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  • A typical day for us usually looks like this…(i say ‘usually’ because things are always changing when you have a toddler and a husband in a demanding program).  My husband gets up with our son around 7/7:30am.  I stay in bed a little longer then get up and take a shower/get ready.  If it’s a work-out day I sleep longer and take a shower later in the day.  My husband leaves or starts working by 8/8:30 and I play with our son then get him dressed.  Then we go out for our morning errands, Mon. Mums, etc. by 9:30am.  He loves a change of scenery so he does pretty well in the stroller…but  I always make sure I have snacks!  We are home around 11:30/12:00.  We eat lunch and I try to clean up right away.  Luke goes down for a nap around 12:30 and sleeps until about 2:30/3:00.  During that time I workout, do laundry, catch up on emails, blog, listen to sermons, read, clean, try to relax for a bit, etc…When he wakes up from his nap I give him a snack, we play for a bit, then I get him ready to go outside (which takes a while, but it’s getting better).  I like to be out from about 3:30ish-5:00ish( again…depending on the weather).  We go to the park or play around our college…see the ducks in the pond, play at the playground, run on the grass, play in our courtyard.  We are back home around 5pm and I feed him dinner.  I usually feed him the left overs from the night before so I can get him started right away and start cooking for my husband and me.  If I have to prepare him something I usually start him on fruit or crackers to hold him over.  If he’s being really fussy I’ll put Sesame Street or a video on for him.  My husband usually gets home around 5:30, plays with our son, and starts him in his bath.  I try to finish up the meal, do the dishes, and meet them in the bathroom.  Our son loves his bath so it’s always a really fun time for our family.  We always have a lot of laughs so I don’t like to miss it!  Then we get his pj’s on and eat dinner in our living room so that Luke can play while we eat.  We play, give Luke his milk, read books, and sing songs.  Some evenings we Skype with family and friends around this time.  Our son goes to bed around 7:30pm.  My husban and I then spend from 7:30-9:30pm together.  Then I get ready for bed and read or go on the computer.  I try to be asleep by 10:30/11:00pm.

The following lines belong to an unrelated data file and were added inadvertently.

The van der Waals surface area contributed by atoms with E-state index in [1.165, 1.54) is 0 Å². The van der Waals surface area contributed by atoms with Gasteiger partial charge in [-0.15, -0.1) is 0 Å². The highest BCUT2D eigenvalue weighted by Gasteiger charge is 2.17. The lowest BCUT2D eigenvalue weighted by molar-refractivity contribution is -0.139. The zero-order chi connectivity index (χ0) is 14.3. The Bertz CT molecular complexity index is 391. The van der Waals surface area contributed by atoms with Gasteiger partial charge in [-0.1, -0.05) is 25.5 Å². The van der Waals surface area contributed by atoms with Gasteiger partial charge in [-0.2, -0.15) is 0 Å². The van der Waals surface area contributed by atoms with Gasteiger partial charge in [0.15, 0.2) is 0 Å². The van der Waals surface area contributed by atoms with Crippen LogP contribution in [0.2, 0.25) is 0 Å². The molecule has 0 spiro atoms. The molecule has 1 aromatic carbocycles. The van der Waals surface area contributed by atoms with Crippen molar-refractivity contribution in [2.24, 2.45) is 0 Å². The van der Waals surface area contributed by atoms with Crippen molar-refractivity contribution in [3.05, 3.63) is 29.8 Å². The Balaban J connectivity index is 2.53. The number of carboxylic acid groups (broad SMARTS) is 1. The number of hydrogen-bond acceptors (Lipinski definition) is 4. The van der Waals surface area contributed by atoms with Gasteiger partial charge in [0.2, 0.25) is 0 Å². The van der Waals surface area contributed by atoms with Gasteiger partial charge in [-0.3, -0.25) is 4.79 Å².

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  • I’ve been waking up before my daughter (7:00ish) but almost always stay in bed as long as she – or the day’s schedule – will allow.   We try to eat dinner around 5:30.  When my daughter gets hungry (as she inevitable will) I tell her that we are going to have dinner very soon but that if she is very very hungry she may have 3 (or whatever number) breadsticks or carrot sticks or grapes (or whatever) but only 3. Then I have her count them out.  (I used to do it for her – obviously.)  When she finishes them and asks for more I remind her of what I said before and say something like, “You already has some carrots.  Remember, you were very very hungry so I told you that you could have 3 carrots and then we counted them out, 1, 2, 3.  Remember?  Weren’t those yummy carrots?!  You ate them all up!  Good job!!  We’re going to have some dinner in just a little bit and then we can eat some more!”  It doesn’t mean she won’t still whine for snacks, but it’s important for her to know that A.) she can wait, that B.) I am a woman of my word, and that C.) the world does not revolve around her.  Plus I don’t want to spoil her appetite for dinner.  If left to her own devices she would eat nothing but pretzels for days!  Of course it helps if my husband is here and can be reading with her in the living room or can be outside with her or whatever, but that’s not always possible. Also, I try to do as much prep beforehand as possible (like during her nap or) even days before.  Like if I have 2 different chicken dishes that week, I might cook up all the chicken on one day so it’s ready to go the next time I need it.  Or grate enough cheese to last me all week or slice some of the veggies I’ll need for dinners that week on Sunday night and then just use them as I need them throughout the week.    I am currently loving gardening and am so glad to have a bit of a yard this year.  I am wanting to sew more.  I love taking our daughter to the library to pick out and discover new books together – we go to the Rhyme Time almost every week (Wednesday, 10:30 – 11am, central library) and then we go to the outdoor market to pick up fresh produce.  She really loves the library and I really love the market!  I’m also enjoying engaging with the very lonely old woman across the street… it takes so little to brighten her day and by extension to make mine feel a bit more significant. Do you do home-related things while your kids are awake or wait until naptime? Both, but no strong chemicals while my daughter is nearby.  She loves to help (I give her a clean cloth to wipe the sink while I’m cleaning the tub or a small hand broom and dustpan while I’m using the big broom.)  When you need to distract your kids while you tackle something, what things work for you–playdough, kids DVDs, favorite toys?  I just never know what’s going to grab her attention.  A video will almost always work but we don’t have many that will play on my computer so that doesn’t work while my husband is gone with his.  She’s always been a pretty independent player and so I usually wait until I see that she is already happily engaged in an activity and then I seize the moment to tackle something off my list.